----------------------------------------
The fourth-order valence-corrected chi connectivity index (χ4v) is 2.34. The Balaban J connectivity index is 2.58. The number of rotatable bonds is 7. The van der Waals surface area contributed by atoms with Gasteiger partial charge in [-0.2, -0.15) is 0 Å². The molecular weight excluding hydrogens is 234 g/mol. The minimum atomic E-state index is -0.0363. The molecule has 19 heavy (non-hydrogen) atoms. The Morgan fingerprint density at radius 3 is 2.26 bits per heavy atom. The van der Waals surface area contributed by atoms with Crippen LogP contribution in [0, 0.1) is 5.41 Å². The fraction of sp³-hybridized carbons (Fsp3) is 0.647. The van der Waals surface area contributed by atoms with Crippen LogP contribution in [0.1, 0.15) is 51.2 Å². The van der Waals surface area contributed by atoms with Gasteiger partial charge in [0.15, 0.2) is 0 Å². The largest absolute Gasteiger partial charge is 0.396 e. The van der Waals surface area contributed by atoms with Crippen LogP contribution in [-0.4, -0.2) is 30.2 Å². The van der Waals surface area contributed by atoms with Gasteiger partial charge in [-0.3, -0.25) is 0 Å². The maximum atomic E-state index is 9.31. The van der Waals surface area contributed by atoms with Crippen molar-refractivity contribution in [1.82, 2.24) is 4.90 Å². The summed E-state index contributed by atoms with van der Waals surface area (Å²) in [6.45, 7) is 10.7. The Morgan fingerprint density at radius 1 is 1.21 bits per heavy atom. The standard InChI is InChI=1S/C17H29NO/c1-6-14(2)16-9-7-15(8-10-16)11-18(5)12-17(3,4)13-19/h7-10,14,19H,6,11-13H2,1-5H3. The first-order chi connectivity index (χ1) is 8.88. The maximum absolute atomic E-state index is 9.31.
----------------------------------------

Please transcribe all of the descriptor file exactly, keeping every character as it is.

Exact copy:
The fourth-order valence-corrected chi connectivity index (χ4v) is 2.34. The Balaban J connectivity index is 2.58. The number of rotatable bonds is 7. The van der Waals surface area contributed by atoms with Gasteiger partial charge in [-0.2, -0.15) is 0 Å². The molecular weight excluding hydrogens is 234 g/mol. The minimum atomic E-state index is -0.0363. The molecule has 19 heavy (non-hydrogen) atoms. The Morgan fingerprint density at radius 3 is 2.26 bits per heavy atom. The van der Waals surface area contributed by atoms with Crippen LogP contribution in [0, 0.1) is 5.41 Å². The fraction of sp³-hybridized carbons (Fsp3) is 0.647. The van der Waals surface area contributed by atoms with Crippen LogP contribution in [0.1, 0.15) is 51.2 Å². The van der Waals surface area contributed by atoms with Gasteiger partial charge in [0.15, 0.2) is 0 Å². The largest absolute Gasteiger partial charge is 0.396 e. The van der Waals surface area contributed by atoms with Crippen LogP contribution in [-0.4, -0.2) is 30.2 Å². The van der Waals surface area contributed by atoms with Gasteiger partial charge in [-0.3, -0.25) is 0 Å². The maximum atomic E-state index is 9.31. The van der Waals surface area contributed by atoms with Crippen molar-refractivity contribution in [1.82, 2.24) is 4.90 Å². The summed E-state index contributed by atoms with van der Waals surface area (Å²) in [6.45, 7) is 10.7. The Morgan fingerprint density at radius 1 is 1.21 bits per heavy atom. The standard InChI is InChI=1S/C17H29NO/c1-6-14(2)16-9-7-15(8-10-16)11-18(5)12-17(3,4)13-19/h7-10,14,19H,6,11-13H2,1-5H3. The first-order chi connectivity index (χ1) is 8.88. The maximum absolute atomic E-state index is 9.31.